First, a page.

Phrasal verbs are a very important part of fluency when learning English, especially the useful phrasal verbs we’ve included this week. Unfortunately, there’s no easy way to learn them except for memorizing them, but we’ll get you started here!

If you feel the need to prioritize the list, however, I would consider first learning the phrases you use often in your language, followed by phrases you could imagine saying, and then the rest. In other words, if you wouldn’t say it or use it in your mother tongue, then you probably won’t say it in English, either, and you can learn it later.

What is a Phrasal Verb?

Phrasal verbs consist of a verb + a preposition or participle which gives the verb a new meaning.  In other words, the meaning of the phrasal verb may not be immediately clear in this new combination if you’ve never heard it before.

Both transitive (the verb takes an object) and intransitive (the verb has no object) verbs are used in phrasal verbs.

Intransitive Verbs

If the phrasal verb uses an intransitive verb, it cannot be separated from its preposition or participle in a sentence.

For example (intransitive, no object, inseparable):

  • We broke up last week. (We stopped dating / seeing each other / ended our romantic relationship).

Transitive Verbs

If the phrasal verb uses a transitive verb, it can be separated or not depending on the object of the sentence. There are two cases for this:

If the direct object is a noun, the phrasal verb can be kept together or separated.

For example:

  • The smoke set the alarm off. (The smoke activated the alarm.)


  • The smoke set off the alarm. (Same meaning- The smoke activated the alarm.)

If the object of the sentence is a pronoun (I, you, he, she, it, we, him, her, them, etc.), the object always comes between the verb and the preposition.

For example:

  • They broke him down. (They made him feel bad.)


Examples of Phrasal Verbs

The best way to learn these useful phrasal verbs is to listen for them in conversation and to practice them yourself! Start by picking a few favorites and once you have mastered them, expand your knowledge to the next round of phrases.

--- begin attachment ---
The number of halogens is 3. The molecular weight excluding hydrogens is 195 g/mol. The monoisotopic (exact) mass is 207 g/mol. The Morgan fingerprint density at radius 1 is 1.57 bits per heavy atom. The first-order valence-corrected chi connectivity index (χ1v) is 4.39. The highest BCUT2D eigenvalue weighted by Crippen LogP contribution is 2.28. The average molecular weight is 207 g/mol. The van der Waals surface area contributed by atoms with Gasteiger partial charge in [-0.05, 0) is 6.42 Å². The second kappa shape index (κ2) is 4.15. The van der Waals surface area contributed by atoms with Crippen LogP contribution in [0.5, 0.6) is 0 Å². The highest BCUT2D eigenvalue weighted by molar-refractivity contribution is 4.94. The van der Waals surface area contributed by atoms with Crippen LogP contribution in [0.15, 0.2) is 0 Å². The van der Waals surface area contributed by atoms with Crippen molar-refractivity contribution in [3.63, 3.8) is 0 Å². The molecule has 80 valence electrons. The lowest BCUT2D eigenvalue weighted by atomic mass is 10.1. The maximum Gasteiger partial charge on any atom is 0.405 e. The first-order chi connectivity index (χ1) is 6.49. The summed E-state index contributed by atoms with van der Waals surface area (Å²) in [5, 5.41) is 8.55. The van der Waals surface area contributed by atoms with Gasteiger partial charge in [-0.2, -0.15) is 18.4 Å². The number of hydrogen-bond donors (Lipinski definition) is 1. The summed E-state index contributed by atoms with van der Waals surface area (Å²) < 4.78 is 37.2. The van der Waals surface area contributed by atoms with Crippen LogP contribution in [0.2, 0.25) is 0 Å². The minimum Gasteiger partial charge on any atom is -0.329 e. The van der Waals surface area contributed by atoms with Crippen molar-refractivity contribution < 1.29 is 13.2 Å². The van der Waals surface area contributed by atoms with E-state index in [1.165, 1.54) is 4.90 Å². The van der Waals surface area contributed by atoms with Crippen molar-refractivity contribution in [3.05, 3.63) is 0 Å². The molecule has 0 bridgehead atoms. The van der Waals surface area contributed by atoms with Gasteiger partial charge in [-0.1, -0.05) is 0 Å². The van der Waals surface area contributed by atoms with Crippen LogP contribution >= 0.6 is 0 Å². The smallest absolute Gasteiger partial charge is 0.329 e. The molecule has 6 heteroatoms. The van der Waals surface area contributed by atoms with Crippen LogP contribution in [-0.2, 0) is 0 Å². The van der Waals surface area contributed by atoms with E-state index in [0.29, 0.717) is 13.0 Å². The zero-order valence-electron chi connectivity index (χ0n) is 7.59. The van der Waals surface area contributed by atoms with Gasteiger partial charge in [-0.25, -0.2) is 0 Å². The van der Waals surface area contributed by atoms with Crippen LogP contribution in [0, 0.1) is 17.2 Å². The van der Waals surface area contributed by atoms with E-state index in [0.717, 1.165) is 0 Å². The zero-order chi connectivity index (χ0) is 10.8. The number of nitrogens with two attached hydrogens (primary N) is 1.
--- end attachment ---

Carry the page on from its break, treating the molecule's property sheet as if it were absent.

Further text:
Below are some examples of useful phrasal verbs with a quick definition to get you started:

22 Useful Phrasal Verbs

Bring up – to mention something (transitive)

Call off – to cancel something (transitive)

Cheer up – to try and make someone happier, or as a phrase of encouragement (transitive/intransitive)

Come across – to find by chance (intransitive)

Cut (it) out – stop it (intransitive)

Drop off – to leave something or someone at a destination (transitive)

Fall down – to drop to the ground (intransitive)

Fill in – to give someone details about something that happened while they were gone (transitive)

Get back to – to return to someone or something (transitive)

Give up – to stop trying (transitive)

Go out (with) – to go on a date with someone (intransitive)

Grow apart – to get distance from someone you used to be close to (intransitive)

Hang out – to spend time with someone in a casual way (transitive)

Hold back – to stop yourself or someone from doing something (transitive)

Log in/out/off – used with computers. Either signing in, out, or off of your account/computer (intransitive)

Look out – to watch for something (intransitive)

Pay back – to give someone money you owe them (transitive)

Put on – to get dressed (transitive)

Take out – to remove something, or to take someone on a date (transitive)

Turn around – to move so you’re facing the opposite direction (transitive)

Warm up (to) – to like someone more, the more you see them, usually used when you didn’t like them at first (transitive)

Work out – to exercise (intransitive)

Try using these phrasal verbs in your next conversation, and see how much more like a native you sound!

Is there a useful phrasal verb you use a lot that’s missing from this list? Share it with us in the comments below!

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Erin Duffin lives in Hamburg, is an English teacher,  yoga instructor, and will always try to cheer you up if you are feeling blue!